Official Report

 

  • Subordinate Legislation Committee, 04 Nov 2003    
      • [The Deputy Convener opened the meeting at 10:33]

      • Delegated Powers Scrutiny
        • National Health Service Reform
          (Scotland) Bill: Stage 1
          • The Deputy Convener (Gordon Jackson):
            I commence and welcome everyone to the 11th meeting of the Subordinate Legislation Committee this session. I am in the chair today because our convener is off far away on parliamentary business. She is in Dublin, and sends her apologies.

            The first item concerns the National Health Service Reform (Scotland) Bill. We have to consider the Executive's responses to the points that we raised, and we raised three in particular. The first was to do with the use of illustrative lists. It seems that they are used in certain pieces of legislation but not in others. The Executive has responded by saying that it does not always like there being illustrative lists, because they might become prescriptive. There might be a slight problem there as regards consistency between various pieces of legislation.

          • Alasdair Morgan (South of Scotland) (SNP):
            I share that view. The Executive may be right to point out that an illustrative list might effectively become a prescriptive list, but it is not being consistent. Why does it think that illustrative lists are all right in this instance? Is it saying that it is happy for illustrative lists to become prescriptive lists in this instance? I do not think that the Executive has answered the contradiction that we pointed out in our letter. I think that we should make a note to that effect in our report.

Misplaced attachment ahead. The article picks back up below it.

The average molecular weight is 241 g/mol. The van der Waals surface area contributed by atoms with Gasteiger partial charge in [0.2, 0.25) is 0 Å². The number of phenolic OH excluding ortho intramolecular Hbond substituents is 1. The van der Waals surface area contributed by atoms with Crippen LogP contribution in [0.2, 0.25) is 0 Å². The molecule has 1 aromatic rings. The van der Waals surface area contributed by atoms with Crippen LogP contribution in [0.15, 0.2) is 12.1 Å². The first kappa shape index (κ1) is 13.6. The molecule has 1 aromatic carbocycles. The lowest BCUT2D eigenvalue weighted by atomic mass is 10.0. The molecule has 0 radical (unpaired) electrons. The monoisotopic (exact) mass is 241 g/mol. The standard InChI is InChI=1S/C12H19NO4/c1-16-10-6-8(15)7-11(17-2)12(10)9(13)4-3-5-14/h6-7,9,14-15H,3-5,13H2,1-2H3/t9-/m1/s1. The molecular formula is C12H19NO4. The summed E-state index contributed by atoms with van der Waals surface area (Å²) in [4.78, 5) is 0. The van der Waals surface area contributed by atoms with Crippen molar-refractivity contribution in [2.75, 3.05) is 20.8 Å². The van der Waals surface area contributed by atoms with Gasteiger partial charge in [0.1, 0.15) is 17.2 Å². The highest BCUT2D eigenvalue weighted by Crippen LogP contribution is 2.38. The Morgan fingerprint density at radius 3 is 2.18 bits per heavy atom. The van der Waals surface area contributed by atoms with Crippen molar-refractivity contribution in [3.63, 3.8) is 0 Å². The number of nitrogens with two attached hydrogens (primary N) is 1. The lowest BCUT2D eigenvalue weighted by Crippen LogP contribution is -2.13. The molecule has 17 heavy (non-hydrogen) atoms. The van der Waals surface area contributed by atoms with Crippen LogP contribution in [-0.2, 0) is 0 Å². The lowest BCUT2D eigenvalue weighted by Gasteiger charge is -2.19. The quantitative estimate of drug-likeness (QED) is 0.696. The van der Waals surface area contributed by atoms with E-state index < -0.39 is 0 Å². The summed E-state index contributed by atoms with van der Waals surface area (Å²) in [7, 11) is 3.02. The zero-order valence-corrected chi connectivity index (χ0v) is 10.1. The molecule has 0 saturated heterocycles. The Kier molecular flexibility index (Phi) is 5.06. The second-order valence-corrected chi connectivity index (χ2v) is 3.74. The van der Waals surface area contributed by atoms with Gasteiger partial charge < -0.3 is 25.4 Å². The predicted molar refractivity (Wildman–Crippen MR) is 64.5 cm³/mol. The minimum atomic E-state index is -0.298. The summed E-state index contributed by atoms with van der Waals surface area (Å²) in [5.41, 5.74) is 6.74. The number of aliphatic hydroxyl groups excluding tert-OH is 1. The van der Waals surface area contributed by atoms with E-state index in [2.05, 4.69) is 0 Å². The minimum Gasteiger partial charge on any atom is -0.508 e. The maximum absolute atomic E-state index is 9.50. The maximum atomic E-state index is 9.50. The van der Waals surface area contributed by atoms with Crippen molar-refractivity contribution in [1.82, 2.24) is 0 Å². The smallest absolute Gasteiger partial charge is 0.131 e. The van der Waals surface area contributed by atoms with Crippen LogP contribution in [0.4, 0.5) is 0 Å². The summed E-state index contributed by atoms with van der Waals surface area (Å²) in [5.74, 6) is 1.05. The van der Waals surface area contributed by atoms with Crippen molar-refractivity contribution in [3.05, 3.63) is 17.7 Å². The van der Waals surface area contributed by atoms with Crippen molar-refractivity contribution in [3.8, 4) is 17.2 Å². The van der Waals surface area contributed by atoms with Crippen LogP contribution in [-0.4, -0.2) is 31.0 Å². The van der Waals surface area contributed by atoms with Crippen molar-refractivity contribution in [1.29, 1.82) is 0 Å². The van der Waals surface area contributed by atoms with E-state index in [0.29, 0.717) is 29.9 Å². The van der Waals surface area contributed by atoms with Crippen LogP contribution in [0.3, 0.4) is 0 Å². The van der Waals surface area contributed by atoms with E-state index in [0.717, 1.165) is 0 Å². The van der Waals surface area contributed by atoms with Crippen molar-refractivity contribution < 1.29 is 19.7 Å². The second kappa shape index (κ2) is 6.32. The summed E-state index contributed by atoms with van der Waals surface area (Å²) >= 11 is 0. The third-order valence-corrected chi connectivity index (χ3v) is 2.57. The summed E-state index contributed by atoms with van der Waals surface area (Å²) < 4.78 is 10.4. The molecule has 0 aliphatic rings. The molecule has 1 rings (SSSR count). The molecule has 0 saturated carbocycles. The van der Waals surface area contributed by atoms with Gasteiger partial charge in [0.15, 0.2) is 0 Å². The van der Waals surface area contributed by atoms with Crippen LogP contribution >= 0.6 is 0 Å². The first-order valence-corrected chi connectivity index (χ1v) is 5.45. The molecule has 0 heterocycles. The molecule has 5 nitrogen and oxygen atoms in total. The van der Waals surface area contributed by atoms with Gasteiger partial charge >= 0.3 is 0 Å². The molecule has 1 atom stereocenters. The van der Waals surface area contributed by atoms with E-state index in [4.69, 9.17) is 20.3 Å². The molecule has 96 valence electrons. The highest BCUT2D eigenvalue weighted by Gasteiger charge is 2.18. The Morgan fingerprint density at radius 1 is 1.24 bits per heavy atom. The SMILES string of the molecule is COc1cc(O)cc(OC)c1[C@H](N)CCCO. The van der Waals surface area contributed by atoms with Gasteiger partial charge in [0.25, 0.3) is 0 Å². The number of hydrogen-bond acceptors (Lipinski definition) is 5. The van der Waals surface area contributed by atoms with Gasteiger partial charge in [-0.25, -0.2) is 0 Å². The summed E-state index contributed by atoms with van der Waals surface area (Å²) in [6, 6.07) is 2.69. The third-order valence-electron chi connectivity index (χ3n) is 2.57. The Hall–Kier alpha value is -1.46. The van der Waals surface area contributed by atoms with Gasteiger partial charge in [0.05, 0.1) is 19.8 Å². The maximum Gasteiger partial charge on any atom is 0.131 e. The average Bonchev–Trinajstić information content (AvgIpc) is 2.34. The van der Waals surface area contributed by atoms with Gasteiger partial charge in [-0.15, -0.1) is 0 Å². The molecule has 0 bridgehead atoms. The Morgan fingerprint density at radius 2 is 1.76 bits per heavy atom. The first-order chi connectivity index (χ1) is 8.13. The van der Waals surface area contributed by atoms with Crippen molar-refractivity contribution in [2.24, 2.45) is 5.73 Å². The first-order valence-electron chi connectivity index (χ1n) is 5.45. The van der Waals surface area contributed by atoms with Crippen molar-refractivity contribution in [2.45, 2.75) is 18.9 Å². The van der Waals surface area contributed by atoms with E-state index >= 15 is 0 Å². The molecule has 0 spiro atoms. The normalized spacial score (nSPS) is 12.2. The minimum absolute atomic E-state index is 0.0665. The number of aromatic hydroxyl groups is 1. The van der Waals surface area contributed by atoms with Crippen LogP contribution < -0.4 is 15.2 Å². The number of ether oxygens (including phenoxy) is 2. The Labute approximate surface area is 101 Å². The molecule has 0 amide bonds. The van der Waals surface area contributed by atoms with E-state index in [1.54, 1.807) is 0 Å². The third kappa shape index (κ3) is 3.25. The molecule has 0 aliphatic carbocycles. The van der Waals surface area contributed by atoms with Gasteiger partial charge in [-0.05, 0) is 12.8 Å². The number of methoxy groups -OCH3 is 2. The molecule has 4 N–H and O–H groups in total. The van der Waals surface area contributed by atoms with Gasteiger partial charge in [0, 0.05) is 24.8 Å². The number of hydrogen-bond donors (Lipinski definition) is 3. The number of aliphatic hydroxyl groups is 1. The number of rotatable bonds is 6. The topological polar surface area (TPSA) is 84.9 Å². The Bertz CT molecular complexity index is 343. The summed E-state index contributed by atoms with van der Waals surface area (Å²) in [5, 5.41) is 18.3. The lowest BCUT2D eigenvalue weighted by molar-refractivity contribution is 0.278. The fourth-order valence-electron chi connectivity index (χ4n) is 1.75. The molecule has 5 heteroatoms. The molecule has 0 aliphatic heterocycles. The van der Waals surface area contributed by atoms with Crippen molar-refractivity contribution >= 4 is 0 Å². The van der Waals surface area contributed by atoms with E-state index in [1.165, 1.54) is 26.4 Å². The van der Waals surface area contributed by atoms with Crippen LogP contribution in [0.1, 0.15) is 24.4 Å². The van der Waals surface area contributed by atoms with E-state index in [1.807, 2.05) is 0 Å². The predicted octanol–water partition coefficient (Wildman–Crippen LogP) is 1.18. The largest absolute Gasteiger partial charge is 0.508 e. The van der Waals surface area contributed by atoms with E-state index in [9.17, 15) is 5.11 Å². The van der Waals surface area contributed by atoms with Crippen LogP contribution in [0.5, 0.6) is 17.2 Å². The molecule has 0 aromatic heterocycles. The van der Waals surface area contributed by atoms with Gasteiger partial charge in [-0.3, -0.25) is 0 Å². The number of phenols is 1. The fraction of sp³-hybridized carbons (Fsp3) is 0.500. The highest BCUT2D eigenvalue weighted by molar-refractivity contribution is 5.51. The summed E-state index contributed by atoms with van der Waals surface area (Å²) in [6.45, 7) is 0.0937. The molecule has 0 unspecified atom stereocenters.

• The Deputy Convener:
            As I take it that there would be no point in our writing back to the Executive on that point, we can include in our report to the lead committee the fact that we have noted the point and think that the inconsistency between different pieces of legislation in this regard is an issue worth pursuing. Are we happy with that?

          • Members:
            Yes.

          • Christine May (Central Fife) (Lab):
            I do not think that we would get a different answer if we wrote back again. We might as well let the lead committee take the matter up.